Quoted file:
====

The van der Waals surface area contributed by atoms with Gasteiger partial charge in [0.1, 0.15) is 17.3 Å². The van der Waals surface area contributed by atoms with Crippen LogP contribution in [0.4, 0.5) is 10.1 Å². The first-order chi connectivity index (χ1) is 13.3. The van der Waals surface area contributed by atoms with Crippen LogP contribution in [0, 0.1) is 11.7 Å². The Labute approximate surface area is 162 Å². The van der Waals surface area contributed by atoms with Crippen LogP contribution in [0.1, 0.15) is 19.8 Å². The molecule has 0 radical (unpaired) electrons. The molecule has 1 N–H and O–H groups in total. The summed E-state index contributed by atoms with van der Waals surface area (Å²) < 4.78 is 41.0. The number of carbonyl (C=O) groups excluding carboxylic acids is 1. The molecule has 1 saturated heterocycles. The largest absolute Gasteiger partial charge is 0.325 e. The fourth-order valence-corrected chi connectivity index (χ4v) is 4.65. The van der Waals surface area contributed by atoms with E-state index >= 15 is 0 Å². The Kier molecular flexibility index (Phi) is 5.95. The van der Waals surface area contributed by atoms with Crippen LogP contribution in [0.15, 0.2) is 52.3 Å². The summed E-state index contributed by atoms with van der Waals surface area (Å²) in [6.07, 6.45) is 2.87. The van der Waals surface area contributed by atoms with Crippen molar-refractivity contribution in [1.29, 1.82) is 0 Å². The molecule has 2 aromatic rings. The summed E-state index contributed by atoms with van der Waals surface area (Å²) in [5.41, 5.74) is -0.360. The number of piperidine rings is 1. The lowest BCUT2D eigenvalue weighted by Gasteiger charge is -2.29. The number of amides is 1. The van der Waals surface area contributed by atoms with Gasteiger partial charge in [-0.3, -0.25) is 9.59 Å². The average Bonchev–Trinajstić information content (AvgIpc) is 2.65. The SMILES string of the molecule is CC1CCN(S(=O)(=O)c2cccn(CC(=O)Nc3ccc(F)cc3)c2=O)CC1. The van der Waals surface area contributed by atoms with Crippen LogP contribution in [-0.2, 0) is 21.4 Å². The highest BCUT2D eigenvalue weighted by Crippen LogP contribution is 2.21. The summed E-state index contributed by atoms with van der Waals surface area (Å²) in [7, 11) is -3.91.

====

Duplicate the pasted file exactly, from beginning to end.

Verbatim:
The van der Waals surface area contributed by atoms with Gasteiger partial charge in [0.1, 0.15) is 17.3 Å². The van der Waals surface area contributed by atoms with Crippen LogP contribution in [0.4, 0.5) is 10.1 Å². The first-order chi connectivity index (χ1) is 13.3. The van der Waals surface area contributed by atoms with Crippen LogP contribution in [0, 0.1) is 11.7 Å². The Labute approximate surface area is 162 Å². The van der Waals surface area contributed by atoms with Crippen LogP contribution in [0.1, 0.15) is 19.8 Å². The molecule has 0 radical (unpaired) electrons. The molecule has 1 N–H and O–H groups in total. The summed E-state index contributed by atoms with van der Waals surface area (Å²) < 4.78 is 41.0. The number of carbonyl (C=O) groups excluding carboxylic acids is 1. The molecule has 1 saturated heterocycles. The largest absolute Gasteiger partial charge is 0.325 e. The fourth-order valence-corrected chi connectivity index (χ4v) is 4.65. The van der Waals surface area contributed by atoms with E-state index >= 15 is 0 Å². The Kier molecular flexibility index (Phi) is 5.95. The van der Waals surface area contributed by atoms with Crippen LogP contribution in [0.15, 0.2) is 52.3 Å². The summed E-state index contributed by atoms with van der Waals surface area (Å²) in [6.07, 6.45) is 2.87. The van der Waals surface area contributed by atoms with Crippen molar-refractivity contribution in [1.29, 1.82) is 0 Å². The molecule has 2 aromatic rings. The summed E-state index contributed by atoms with van der Waals surface area (Å²) in [5.41, 5.74) is -0.360. The number of piperidine rings is 1. The lowest BCUT2D eigenvalue weighted by Gasteiger charge is -2.29. The number of amides is 1. The van der Waals surface area contributed by atoms with Gasteiger partial charge in [-0.3, -0.25) is 9.59 Å². The average Bonchev–Trinajstić information content (AvgIpc) is 2.65. The SMILES string of the molecule is CC1CCN(S(=O)(=O)c2cccn(CC(=O)Nc3ccc(F)cc3)c2=O)CC1. The van der Waals surface area contributed by atoms with Crippen LogP contribution in [-0.2, 0) is 21.4 Å². The highest BCUT2D eigenvalue weighted by Crippen LogP contribution is 2.21. The summed E-state index contributed by atoms with van der Waals surface area (Å²) in [7, 11) is -3.91.